Polymyositis is a nonsuppurating inflammatory disease of the striated muscle characterized clinically by the presence of proximal muscular weakness that is sometimes associated with pain.1 This disease falls within a broader category known as idiopathic inflammatory myopathy, which includes the forms of myositis that are secondary to connective tissue disease and neoplasms and myositis with inclusion bodies.2 Polymyositis is differentiated from dermatomyositis by the absence of the characteristic cutaneous lesions.1
Stahl et al3 reported the presence of hyperkeratosis of the fleshy pad and the lateral aspect of the fingers to be a marker for idiopathic inflammatory myositis.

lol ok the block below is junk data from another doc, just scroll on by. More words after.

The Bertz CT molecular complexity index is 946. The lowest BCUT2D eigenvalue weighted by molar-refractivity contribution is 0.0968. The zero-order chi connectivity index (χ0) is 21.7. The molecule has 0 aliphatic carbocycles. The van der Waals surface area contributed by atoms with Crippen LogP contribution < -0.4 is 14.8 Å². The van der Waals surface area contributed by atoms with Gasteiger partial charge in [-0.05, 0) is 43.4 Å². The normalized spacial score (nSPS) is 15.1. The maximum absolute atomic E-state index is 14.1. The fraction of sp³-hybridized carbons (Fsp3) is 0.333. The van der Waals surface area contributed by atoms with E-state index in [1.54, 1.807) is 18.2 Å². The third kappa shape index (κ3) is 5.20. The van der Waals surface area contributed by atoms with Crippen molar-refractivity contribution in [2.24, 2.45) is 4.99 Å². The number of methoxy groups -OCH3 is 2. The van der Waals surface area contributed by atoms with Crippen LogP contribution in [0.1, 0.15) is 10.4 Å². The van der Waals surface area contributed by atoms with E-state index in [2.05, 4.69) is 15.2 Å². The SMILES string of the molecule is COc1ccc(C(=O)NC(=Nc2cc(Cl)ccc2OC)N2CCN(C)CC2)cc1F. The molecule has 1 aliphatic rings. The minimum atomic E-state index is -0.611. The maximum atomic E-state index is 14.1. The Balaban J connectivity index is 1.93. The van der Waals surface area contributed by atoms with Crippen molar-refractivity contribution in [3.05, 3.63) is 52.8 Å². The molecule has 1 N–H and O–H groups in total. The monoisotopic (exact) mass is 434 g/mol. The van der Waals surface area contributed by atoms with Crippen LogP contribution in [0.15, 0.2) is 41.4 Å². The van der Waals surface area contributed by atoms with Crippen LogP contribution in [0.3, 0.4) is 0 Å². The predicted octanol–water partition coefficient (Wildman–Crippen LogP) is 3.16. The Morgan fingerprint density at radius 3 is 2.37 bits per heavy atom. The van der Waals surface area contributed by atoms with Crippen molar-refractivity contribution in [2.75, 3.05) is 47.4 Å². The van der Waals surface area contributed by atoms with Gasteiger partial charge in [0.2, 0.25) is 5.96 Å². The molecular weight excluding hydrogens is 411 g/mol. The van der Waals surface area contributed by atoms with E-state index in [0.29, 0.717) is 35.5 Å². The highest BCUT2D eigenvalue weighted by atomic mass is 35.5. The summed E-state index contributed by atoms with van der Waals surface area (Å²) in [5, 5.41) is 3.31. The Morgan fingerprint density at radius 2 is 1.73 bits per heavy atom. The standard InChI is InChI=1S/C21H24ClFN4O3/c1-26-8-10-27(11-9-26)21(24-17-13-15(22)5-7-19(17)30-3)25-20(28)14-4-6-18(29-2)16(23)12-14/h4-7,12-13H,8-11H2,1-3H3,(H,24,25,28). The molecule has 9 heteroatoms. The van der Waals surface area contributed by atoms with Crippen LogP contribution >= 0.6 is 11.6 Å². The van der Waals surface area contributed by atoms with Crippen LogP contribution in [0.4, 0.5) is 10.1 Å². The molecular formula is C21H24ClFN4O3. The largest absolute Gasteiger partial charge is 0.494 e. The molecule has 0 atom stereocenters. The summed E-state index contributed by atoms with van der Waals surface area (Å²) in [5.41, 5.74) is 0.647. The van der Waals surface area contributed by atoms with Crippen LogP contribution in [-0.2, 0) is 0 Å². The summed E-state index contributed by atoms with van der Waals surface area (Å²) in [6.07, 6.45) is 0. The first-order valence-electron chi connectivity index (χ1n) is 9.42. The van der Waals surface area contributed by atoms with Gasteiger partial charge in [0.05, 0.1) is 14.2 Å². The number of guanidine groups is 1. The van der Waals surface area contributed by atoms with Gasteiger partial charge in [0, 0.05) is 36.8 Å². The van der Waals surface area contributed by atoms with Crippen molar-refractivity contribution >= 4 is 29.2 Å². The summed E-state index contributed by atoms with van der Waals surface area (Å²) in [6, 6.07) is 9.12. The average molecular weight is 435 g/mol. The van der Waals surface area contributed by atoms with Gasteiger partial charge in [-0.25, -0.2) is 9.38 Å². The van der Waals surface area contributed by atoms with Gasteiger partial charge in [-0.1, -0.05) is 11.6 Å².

We describe a woman with primary polymyositis associated with hyperkeratosis of the fingers of both hands.
Report of a Case.
A 55-year-old housewife presented in August 1991 with arthromyalgia, predominantly in the-upper limbs, affecting the shoulders, wrists, and metacarpophalangeal and proximal interphalangeal joints of both hands. She also complained
Indart F, España A, Idoate MA, Lucas I, Quintanilla E. A Cutaneous Lesion Associated With Primary Polymyositis. Arch Dermatol. 1993;129(9):1207-1208. doi:10.1001/archderm.1993.01680300137030